The previous tests I conducted in the co-working space in Chiang Mai showed that one significant advantage the NDH20s had over the M50Xs (and, I assume, most other closed-back headphones) was their isolation in the upper midrange and above. This makes the leakage duller and easier for the ear/brain system to ignore when it is not part of the sound being monitored, such as people talking in the background while you’re playing back music. (In this respect the NDH20s outperformed the Bose QC35 active noise-cancelling headphones, but were no match for their low frequency cancellation.)

The situation is different when you’re recording and monitoring at close proximity to the sound source, as is often the case in my application. Any acoustic leakage into the headphones from the sound being recorded combines with the electrical signal being reproduced by the headphones, altering the perception of lows and low mids and leaving an element of uncertainty regarding microphone polar response and placement. In this respect the NDH20s were better than most other closed-back headphones I remember using, but I still found myself regularly muting the monitoring to check how much leakage I was hearing and wondering if it was affecting my decision making.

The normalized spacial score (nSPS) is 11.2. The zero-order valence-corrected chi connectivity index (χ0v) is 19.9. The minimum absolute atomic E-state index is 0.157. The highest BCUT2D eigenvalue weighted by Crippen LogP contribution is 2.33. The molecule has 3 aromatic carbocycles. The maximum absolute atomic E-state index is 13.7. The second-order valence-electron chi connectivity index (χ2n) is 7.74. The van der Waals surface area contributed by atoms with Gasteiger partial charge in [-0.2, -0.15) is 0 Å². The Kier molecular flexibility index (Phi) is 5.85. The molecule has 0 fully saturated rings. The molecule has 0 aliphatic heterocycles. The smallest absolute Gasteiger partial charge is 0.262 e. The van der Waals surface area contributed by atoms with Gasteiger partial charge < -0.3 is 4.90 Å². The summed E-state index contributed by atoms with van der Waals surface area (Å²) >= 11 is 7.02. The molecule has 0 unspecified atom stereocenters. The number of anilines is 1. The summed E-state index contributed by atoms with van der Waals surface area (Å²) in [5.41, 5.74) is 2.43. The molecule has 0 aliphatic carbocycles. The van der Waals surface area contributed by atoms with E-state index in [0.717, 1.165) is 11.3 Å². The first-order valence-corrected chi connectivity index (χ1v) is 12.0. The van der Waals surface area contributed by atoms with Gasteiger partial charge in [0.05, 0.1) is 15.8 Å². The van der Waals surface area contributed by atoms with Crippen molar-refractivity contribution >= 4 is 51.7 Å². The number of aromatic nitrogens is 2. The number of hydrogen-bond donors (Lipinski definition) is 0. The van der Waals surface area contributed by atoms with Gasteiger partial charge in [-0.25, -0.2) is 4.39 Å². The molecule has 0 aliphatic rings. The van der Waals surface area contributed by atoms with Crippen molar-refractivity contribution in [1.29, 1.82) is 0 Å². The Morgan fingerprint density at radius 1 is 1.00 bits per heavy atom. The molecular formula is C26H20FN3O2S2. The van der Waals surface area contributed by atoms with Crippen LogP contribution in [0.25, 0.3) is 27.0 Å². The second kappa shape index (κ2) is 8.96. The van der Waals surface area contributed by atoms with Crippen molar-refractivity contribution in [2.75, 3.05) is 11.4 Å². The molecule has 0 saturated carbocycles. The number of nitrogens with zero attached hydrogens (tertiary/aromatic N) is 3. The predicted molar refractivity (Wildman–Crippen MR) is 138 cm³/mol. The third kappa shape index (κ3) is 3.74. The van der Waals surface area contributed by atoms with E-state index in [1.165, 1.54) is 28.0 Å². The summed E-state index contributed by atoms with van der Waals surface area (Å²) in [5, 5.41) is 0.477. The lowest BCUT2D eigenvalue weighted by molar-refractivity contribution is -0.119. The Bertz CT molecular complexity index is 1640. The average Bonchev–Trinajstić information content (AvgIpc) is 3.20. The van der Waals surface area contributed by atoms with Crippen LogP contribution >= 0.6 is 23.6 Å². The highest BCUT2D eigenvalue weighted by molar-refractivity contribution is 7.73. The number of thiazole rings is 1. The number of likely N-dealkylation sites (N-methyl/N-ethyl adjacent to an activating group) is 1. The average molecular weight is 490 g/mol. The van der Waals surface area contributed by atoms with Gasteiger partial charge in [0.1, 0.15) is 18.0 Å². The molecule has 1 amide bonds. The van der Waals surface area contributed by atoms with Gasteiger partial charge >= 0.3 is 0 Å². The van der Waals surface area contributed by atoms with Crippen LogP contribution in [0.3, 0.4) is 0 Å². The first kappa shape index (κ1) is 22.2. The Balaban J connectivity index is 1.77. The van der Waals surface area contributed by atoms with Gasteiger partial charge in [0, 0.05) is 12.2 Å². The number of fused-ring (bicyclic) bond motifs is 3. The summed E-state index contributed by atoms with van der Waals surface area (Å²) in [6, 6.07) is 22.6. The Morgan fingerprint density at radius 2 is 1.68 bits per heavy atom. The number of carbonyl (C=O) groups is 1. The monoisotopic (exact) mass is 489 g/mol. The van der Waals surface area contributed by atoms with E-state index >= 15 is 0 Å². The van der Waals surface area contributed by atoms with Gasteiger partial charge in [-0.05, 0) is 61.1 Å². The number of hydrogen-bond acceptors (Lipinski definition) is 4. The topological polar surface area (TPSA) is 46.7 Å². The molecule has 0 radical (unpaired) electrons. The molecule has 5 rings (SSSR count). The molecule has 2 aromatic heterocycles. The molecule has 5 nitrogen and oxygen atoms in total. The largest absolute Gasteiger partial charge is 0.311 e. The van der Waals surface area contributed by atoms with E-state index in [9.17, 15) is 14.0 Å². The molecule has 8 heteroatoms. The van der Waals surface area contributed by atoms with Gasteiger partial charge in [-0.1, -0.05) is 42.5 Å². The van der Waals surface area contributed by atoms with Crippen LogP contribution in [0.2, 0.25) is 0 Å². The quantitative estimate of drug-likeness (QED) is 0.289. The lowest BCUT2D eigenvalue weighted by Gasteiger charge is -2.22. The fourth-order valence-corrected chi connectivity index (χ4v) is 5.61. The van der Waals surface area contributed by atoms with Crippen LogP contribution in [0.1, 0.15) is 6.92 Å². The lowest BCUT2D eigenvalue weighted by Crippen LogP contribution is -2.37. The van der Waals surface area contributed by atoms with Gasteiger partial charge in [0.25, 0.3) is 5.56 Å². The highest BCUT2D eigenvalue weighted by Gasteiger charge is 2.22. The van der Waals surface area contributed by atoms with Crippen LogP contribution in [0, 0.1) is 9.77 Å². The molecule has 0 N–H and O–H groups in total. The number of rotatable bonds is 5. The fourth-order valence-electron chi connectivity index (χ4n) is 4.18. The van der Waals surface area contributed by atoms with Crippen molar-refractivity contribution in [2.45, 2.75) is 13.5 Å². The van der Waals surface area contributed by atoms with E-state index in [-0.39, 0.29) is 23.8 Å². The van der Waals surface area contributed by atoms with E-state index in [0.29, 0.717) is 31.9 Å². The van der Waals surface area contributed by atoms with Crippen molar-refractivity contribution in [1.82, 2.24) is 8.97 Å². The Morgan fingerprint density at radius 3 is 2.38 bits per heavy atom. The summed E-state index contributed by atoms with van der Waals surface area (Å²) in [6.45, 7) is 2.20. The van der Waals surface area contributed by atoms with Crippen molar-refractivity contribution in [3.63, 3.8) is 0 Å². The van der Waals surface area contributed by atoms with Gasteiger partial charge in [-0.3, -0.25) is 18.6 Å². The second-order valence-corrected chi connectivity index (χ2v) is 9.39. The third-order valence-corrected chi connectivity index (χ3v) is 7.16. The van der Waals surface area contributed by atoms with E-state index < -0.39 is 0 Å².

If there’s a threshold where leakage through the headphones no longer introduces uncertainty in the monitoring when recording unamplified acoustic music at close proximity, the ER4s sit just above that threshold while the NDH20s sit just below it, and the M50Xs sit not far below the NDH20s. It’s worth noting that the session in the jakuh put me about four metres from the sound source, and in that situation the NDH20’s isolation was more than adequate.

Or was I enchanted by euphonics that would ultimately lead me astray?

Lahu musician Assam listens back to his performance on the tue.


A couple of nights after the jakuh session I was in the mood for one of my more challenging reference albums: Jon Hassell’s ‘Fascinoma’. It’s an album of highly immersive and enveloping sound quality and depth when heard through decent monitors, with lots of barely audible sounds in the background extending far off into the distance, but it can be a rough ride through poor monitors. Even though the NDH20s are closed-back headphones, I felt unusually inspired and excited about what I was hearing – to the extent that I played it through twice, and even backtracked over a few parts where the NDH20s brought forward things I’d never paid attention to before; unwrapping and rendering them precisely. That is almost certainly due to their combination of low distortion and isolation. There can be no doubt that the NDH20s deliver a high fidelity performance, but that ‘oddly familiar’ penny mentioned earlier still hadn’t dropped.